Boycotts are so commonplace these days that one hardly notices them, and yet they have a fascinating history, one closely connected to the growth of the British Empire and the birth of a consumer society. Consuming Anxieties asks why this mode of political protest has proved so influential over the past two hundred years, and why it was particularly useful in anticolonial struggles. It answers these questions through new readings of literary works by Jonathan Swift, Tobias Smollett, and others, as well as through investigations of eighteenth-century political and economic discourses connected with consumer culture and colonialism. The book examines the history of consumer protests against colonialism from 1713 to 1833 - from the Treaty of Utrecht to the abolition of slavery in the British Caribbean. Recognizing the impact of consumerism on perceptions of the colonial periphery during this period reveals the crucial role of commodity fetishism in colonialist ideology. At the same time, acknowledging the effects of colonial and mercantile expansion on domestic consumer practices explains some of the anxiety surrounding colonial commodities. Women played a crucial role in these dynamics, and this book's analysis of gender illuminates the ways in which colonialism permeated not only the public sphere of politics and trade, but also the seemingly private realms of domesticity and sentiment. The book is in two parts. The first three chapters deal with the history of consumer protests against colonialism and imperialism, notably the uses of the tactic in Ireland early in the eighteenth century and the mid-century anxiety over colonial products in English domestic life. The last three chapters concentrate on the role of commodity culture and consumer protest in the British debates over Caribbean slavery. Although its roots in earlier anticolonial protests are not always recognized, antislavery activists inherited and expertly manipulated a set of tactics developed in previous contests.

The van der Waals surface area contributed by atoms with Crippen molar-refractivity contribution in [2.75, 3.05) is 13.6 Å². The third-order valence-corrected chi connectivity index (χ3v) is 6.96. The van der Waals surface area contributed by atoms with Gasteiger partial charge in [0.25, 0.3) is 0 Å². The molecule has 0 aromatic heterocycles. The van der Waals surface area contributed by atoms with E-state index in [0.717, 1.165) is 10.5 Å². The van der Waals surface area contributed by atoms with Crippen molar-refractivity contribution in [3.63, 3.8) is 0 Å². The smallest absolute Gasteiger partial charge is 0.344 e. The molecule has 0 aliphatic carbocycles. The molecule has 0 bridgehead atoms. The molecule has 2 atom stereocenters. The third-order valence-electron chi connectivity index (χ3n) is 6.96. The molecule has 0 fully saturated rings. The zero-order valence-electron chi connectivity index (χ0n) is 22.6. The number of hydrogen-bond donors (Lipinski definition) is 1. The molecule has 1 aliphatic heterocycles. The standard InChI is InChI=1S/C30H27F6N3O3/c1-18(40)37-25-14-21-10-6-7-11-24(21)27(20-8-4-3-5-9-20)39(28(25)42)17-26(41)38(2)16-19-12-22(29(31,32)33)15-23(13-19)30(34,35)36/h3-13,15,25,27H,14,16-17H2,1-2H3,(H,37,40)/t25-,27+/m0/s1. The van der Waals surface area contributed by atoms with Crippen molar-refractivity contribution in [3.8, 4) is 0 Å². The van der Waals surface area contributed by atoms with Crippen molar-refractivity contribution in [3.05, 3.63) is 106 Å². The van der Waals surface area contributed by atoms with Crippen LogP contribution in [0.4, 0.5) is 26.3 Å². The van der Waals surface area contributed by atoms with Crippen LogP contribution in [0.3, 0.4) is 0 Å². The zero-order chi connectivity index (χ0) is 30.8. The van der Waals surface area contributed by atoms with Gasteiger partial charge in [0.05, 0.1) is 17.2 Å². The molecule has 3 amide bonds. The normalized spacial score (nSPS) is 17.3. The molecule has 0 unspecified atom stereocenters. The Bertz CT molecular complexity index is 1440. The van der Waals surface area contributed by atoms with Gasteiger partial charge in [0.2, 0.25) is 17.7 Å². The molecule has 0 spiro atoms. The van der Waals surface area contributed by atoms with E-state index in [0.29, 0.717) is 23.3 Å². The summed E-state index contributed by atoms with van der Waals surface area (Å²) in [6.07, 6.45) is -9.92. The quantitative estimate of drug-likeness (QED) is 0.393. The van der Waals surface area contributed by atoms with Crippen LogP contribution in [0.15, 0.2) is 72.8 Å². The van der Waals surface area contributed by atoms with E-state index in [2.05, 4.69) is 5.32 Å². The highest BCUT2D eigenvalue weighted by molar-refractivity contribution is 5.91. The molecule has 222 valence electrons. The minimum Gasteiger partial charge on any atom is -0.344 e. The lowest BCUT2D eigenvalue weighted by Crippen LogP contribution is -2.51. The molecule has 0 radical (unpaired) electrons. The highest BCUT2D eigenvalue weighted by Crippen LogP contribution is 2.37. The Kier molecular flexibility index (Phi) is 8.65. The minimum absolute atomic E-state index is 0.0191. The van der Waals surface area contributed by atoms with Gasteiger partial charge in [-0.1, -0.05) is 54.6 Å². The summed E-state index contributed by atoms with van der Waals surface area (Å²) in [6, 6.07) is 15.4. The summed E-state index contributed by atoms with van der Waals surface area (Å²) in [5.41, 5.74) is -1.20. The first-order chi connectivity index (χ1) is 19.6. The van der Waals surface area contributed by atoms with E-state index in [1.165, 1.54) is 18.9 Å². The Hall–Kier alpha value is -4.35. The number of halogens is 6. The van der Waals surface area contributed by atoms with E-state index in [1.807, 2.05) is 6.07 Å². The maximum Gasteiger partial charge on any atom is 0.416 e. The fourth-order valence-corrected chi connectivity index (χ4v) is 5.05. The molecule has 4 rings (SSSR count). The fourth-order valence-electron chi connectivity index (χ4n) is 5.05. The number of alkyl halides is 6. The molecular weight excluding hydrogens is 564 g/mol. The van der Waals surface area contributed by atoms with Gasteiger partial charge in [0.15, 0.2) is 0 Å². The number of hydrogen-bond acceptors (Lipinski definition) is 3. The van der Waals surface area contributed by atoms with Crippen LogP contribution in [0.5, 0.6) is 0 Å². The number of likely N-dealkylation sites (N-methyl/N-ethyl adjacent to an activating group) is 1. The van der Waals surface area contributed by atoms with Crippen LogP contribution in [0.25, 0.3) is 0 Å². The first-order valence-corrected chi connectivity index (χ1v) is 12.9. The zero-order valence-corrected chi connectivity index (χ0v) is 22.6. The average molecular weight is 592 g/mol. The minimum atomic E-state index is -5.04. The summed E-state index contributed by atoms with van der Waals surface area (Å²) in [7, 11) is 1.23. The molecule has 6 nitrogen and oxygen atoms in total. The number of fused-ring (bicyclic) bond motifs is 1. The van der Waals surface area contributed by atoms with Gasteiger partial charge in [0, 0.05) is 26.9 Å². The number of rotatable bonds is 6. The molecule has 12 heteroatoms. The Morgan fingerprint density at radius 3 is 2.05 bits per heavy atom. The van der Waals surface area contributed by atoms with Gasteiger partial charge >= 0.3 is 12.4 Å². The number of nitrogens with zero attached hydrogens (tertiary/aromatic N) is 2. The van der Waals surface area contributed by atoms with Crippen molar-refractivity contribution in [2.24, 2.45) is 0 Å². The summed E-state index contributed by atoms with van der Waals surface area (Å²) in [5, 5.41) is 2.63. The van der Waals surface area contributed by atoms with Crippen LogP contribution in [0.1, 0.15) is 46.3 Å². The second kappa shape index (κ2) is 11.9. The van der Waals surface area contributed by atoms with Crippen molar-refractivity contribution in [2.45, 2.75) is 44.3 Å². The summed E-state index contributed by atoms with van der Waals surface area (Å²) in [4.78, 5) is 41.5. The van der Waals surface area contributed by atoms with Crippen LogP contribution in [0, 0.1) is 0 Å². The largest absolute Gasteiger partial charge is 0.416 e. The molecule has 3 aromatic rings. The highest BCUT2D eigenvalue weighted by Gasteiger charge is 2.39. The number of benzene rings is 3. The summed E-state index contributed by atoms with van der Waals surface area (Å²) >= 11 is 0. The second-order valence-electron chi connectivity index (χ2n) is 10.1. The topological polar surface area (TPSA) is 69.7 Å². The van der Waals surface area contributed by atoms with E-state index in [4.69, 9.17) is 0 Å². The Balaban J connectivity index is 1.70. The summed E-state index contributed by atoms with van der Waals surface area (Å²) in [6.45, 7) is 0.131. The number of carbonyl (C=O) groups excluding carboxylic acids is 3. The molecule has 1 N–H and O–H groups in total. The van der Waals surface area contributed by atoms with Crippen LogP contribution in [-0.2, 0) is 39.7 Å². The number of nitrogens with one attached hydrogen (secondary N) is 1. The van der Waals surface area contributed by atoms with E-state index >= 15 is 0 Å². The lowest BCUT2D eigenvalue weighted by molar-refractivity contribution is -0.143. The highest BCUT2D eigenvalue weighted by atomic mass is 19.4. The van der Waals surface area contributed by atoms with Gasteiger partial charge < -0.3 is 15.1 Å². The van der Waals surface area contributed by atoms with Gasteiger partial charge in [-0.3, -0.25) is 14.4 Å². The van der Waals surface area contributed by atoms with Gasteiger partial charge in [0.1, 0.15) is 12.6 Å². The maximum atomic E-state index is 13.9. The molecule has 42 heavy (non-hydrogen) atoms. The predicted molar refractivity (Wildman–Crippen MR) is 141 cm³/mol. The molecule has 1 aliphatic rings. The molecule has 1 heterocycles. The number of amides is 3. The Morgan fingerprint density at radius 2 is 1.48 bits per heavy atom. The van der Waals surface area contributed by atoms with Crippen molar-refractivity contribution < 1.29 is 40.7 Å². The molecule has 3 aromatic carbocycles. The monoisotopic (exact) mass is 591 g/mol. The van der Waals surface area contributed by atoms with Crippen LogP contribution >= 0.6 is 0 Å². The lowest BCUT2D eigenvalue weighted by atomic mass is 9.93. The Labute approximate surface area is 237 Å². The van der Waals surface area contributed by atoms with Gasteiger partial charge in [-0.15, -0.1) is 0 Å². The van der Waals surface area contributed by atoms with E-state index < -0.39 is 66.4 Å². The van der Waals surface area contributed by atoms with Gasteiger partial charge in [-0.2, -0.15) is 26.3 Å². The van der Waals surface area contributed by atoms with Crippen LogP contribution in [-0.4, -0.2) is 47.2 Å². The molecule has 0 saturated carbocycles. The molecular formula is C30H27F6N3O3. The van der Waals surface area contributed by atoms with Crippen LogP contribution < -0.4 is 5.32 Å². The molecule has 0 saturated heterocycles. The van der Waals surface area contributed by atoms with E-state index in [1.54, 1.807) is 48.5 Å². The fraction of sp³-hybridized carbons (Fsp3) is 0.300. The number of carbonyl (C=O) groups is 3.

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Author information